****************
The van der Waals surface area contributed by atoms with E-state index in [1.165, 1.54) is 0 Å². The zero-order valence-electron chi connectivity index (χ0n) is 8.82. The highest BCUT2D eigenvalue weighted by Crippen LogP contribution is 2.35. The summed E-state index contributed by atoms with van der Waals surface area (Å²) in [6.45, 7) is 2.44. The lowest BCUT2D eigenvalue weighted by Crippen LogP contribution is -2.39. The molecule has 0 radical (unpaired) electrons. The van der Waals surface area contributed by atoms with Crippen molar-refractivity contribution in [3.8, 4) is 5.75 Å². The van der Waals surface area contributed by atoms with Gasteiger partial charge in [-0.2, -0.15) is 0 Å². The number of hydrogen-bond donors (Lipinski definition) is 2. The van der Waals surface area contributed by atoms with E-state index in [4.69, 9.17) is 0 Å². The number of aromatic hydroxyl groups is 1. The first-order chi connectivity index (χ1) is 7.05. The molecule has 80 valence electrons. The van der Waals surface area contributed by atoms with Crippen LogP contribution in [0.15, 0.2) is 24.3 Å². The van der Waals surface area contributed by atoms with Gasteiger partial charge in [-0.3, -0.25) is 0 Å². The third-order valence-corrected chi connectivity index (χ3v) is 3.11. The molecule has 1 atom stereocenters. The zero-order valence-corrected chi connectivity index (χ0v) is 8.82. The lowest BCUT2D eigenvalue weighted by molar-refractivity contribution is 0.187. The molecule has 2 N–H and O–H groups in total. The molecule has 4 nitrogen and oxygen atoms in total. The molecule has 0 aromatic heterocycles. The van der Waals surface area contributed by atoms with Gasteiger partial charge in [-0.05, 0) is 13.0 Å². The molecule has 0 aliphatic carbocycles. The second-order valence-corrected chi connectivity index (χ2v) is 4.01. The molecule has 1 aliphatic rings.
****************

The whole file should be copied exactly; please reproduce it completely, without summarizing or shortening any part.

The van der Waals surface area contributed by atoms with E-state index in [1.165, 1.54) is 0 Å². The zero-order valence-electron chi connectivity index (χ0n) is 8.82. The highest BCUT2D eigenvalue weighted by Crippen LogP contribution is 2.35. The summed E-state index contributed by atoms with van der Waals surface area (Å²) in [6.45, 7) is 2.44. The lowest BCUT2D eigenvalue weighted by Crippen LogP contribution is -2.39. The molecule has 0 radical (unpaired) electrons. The van der Waals surface area contributed by atoms with Crippen molar-refractivity contribution in [3.8, 4) is 5.75 Å². The van der Waals surface area contributed by atoms with Gasteiger partial charge in [-0.2, -0.15) is 0 Å². The number of hydrogen-bond donors (Lipinski definition) is 2. The van der Waals surface area contributed by atoms with E-state index in [4.69, 9.17) is 0 Å². The number of aromatic hydroxyl groups is 1. The first-order chi connectivity index (χ1) is 7.05. The molecule has 80 valence electrons. The van der Waals surface area contributed by atoms with Crippen LogP contribution in [0.15, 0.2) is 24.3 Å². The van der Waals surface area contributed by atoms with Gasteiger partial charge in [-0.3, -0.25) is 0 Å². The third-order valence-corrected chi connectivity index (χ3v) is 3.11. The molecule has 1 atom stereocenters. The zero-order valence-corrected chi connectivity index (χ0v) is 8.82. The lowest BCUT2D eigenvalue weighted by molar-refractivity contribution is 0.187. The molecule has 2 N–H and O–H groups in total. The molecule has 4 nitrogen and oxygen atoms in total. The molecule has 0 aromatic heterocycles. The van der Waals surface area contributed by atoms with Gasteiger partial charge in [-0.05, 0) is 13.0 Å². The molecule has 0 aliphatic carbocycles. The second-order valence-corrected chi connectivity index (χ2v) is 4.01. The molecule has 1 aliphatic rings.